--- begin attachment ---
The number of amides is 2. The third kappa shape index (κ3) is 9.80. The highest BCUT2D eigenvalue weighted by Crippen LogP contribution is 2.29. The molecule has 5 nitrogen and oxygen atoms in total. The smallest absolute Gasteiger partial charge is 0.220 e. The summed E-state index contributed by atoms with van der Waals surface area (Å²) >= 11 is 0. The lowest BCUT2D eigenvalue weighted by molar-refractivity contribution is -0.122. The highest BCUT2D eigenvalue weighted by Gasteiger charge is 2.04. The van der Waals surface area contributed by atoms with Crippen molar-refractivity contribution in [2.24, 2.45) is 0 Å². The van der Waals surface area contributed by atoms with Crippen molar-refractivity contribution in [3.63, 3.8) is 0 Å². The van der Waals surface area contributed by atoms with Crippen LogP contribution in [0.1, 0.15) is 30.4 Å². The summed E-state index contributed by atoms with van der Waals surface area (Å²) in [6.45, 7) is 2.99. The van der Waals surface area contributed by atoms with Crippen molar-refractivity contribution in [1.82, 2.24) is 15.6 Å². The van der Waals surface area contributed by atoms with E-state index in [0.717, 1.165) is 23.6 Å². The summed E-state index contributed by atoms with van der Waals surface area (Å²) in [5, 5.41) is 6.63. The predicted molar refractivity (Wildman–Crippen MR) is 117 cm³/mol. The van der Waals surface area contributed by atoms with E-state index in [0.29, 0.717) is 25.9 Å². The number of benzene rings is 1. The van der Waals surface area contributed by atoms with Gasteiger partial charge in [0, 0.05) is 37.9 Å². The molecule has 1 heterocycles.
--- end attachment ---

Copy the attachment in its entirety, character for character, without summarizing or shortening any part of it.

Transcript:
The number of amides is 2. The third kappa shape index (κ3) is 9.80. The highest BCUT2D eigenvalue weighted by Crippen LogP contribution is 2.29. The molecule has 5 nitrogen and oxygen atoms in total. The smallest absolute Gasteiger partial charge is 0.220 e. The summed E-state index contributed by atoms with van der Waals surface area (Å²) >= 11 is 0. The lowest BCUT2D eigenvalue weighted by molar-refractivity contribution is -0.122. The highest BCUT2D eigenvalue weighted by Gasteiger charge is 2.04. The van der Waals surface area contributed by atoms with Crippen molar-refractivity contribution in [2.24, 2.45) is 0 Å². The van der Waals surface area contributed by atoms with Crippen molar-refractivity contribution in [3.63, 3.8) is 0 Å². The van der Waals surface area contributed by atoms with Crippen LogP contribution in [0.1, 0.15) is 30.4 Å². The summed E-state index contributed by atoms with van der Waals surface area (Å²) in [6.45, 7) is 2.99. The van der Waals surface area contributed by atoms with Crippen molar-refractivity contribution in [1.82, 2.24) is 15.6 Å². The van der Waals surface area contributed by atoms with E-state index in [0.717, 1.165) is 23.6 Å². The summed E-state index contributed by atoms with van der Waals surface area (Å²) in [5, 5.41) is 6.63. The predicted molar refractivity (Wildman–Crippen MR) is 117 cm³/mol. The van der Waals surface area contributed by atoms with E-state index in [0.29, 0.717) is 25.9 Å². The number of benzene rings is 1. The van der Waals surface area contributed by atoms with Gasteiger partial charge in [0, 0.05) is 37.9 Å². The molecule has 1 heterocycles.